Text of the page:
Model Group Dneiper's 1/72 MBR-2bis Flying Boat

By Chris Banyai-Riepl


The MBR-2 was an early 1930s product of the TsKB MS, headed by G. M. Beriev. Powered by an M-17 engine in a nacelle above the wing, the first MBR-2 took to the air on May 3, 1932. The design quickly found its way into service and eventually the more powerful M-34 engine was mated to the airframe, resulting in the MBR-2bis. By the time the Second World War rolled around, the MBR-2 was the most numerous flying boat in Soviet service, and it served throughout the conflict, performing SAR and ASW duties. Foreign usage was limited, with only Finland and North Korea operating the type.

The Kit

I believe this is the only injection-molded kit of the MBR-2bis out there, and luckily it's not too bad. The box is a little weak but it still protected the parts pretty well. You get one clear sprue and six colored sprues, as well as a pair of wing lights molded in red and green. The parts are molded in three different colors of plastic. The hull and wing pieces come in a beige plastic, the engine and tailplanes are in white, and the struts & wing floats are in a translucent white plastic. The latter might be troublesome if it's not the same plastic as the rest of the kit. I'll have to test it out and see, but even if it doesn't respond to regular plastic cement it will have no problem with CA or epoxy.

The interior is fairly well detailed, with some heavy sidewall detail on the fuselage halves, a cockpit floor and a rear gunner's floor, as well as the usual interior details such as a control yoke, rudder pedals and an instrument panel. A rear turret and machine gun is also provided, rounding out the interior. While some of the detailing seems a bit heavy, the limited openings will hide much of this, and once painted and suitably weathered it should look just fine.

The rest of the assembly is pretty straightforward, with the biggest challenge being all of the struts. The engine nacelle has quite a few parts, but should go together well. There's a couple of options for the exhaust stubs, depending on the version. The wings have a center section and split upper & lower outer sections. A spar might be useful here to keep things in alignment, as the outer panels are butt-joined to the center section & fuselage. The tailplane assembly is added to the fuselage, and the final step would be adding the wing floats. Beaching gear is also provided.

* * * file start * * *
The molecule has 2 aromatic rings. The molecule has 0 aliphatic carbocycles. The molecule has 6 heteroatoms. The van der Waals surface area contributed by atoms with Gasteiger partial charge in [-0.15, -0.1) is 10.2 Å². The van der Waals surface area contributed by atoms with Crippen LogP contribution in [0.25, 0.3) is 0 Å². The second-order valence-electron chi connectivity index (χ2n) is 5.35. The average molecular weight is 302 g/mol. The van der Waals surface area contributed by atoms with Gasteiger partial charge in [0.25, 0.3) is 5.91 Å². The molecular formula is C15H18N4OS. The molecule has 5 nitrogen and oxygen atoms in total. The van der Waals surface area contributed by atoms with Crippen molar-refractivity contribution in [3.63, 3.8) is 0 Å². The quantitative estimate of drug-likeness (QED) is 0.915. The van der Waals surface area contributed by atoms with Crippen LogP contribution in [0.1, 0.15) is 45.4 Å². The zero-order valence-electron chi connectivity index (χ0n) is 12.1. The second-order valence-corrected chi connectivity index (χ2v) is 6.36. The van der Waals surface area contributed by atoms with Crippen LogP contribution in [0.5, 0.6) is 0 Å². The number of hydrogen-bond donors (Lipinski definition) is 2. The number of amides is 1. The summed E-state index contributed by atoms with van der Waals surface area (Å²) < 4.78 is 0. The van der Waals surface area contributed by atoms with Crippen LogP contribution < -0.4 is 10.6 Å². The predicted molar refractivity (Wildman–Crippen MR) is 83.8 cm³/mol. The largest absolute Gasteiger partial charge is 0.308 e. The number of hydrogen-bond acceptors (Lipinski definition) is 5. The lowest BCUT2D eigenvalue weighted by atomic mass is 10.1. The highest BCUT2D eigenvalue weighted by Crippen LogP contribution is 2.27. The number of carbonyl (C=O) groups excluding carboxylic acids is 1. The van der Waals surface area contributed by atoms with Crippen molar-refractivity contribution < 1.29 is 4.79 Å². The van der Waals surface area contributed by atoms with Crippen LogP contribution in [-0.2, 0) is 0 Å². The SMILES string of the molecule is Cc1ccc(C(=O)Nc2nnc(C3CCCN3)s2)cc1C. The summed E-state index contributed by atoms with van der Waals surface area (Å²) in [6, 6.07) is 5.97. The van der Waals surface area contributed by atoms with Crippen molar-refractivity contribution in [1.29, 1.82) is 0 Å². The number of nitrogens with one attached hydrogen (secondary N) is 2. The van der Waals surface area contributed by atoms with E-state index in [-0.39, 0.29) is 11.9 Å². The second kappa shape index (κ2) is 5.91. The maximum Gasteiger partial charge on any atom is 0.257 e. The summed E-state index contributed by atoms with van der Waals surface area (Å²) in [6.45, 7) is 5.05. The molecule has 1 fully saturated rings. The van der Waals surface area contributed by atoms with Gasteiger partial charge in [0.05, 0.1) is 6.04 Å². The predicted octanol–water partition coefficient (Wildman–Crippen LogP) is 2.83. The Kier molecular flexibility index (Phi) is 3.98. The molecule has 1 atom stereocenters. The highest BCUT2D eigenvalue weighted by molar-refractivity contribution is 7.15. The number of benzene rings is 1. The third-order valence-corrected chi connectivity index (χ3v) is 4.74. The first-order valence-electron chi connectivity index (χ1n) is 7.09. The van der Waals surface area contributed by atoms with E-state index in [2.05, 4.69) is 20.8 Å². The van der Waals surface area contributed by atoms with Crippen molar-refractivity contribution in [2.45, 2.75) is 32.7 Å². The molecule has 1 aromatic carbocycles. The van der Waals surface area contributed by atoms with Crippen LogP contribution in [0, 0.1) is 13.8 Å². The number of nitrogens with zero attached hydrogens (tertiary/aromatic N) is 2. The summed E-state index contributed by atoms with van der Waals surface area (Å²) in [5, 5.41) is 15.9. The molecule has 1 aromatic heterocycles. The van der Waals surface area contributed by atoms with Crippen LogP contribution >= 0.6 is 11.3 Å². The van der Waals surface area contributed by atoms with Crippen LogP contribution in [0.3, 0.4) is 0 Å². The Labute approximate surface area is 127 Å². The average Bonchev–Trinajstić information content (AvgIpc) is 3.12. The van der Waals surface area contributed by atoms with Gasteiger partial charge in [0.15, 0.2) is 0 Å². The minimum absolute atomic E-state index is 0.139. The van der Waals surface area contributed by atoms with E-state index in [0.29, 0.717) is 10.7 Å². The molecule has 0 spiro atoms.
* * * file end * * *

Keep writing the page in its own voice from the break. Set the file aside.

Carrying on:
The decal sheet in this kit is somewhat small, especially considering how many options are actually presented. A total of 14 different schemes are present, including four Finnish, one North Korean, and nine Soviet examples. Some are plain, others are weatherbeaten, and there's even one with an interesting wave pattern painted on it. The decals themselves look good, although the blue seems a bit light to my eye. They feel thin and have a flat finish to them. How they perform remains to be seen, but the flat surfaces of the plane should make things a bit easier.


Considering that this was the main flying boat of the Soviet Air Force in World War Two, it's surprising that not more has been written on the plane. This kit is a welcome addition to any VVS collection and the interesting markings and camouflage schemes included in the kit will guarantee some fun modeling ahead.

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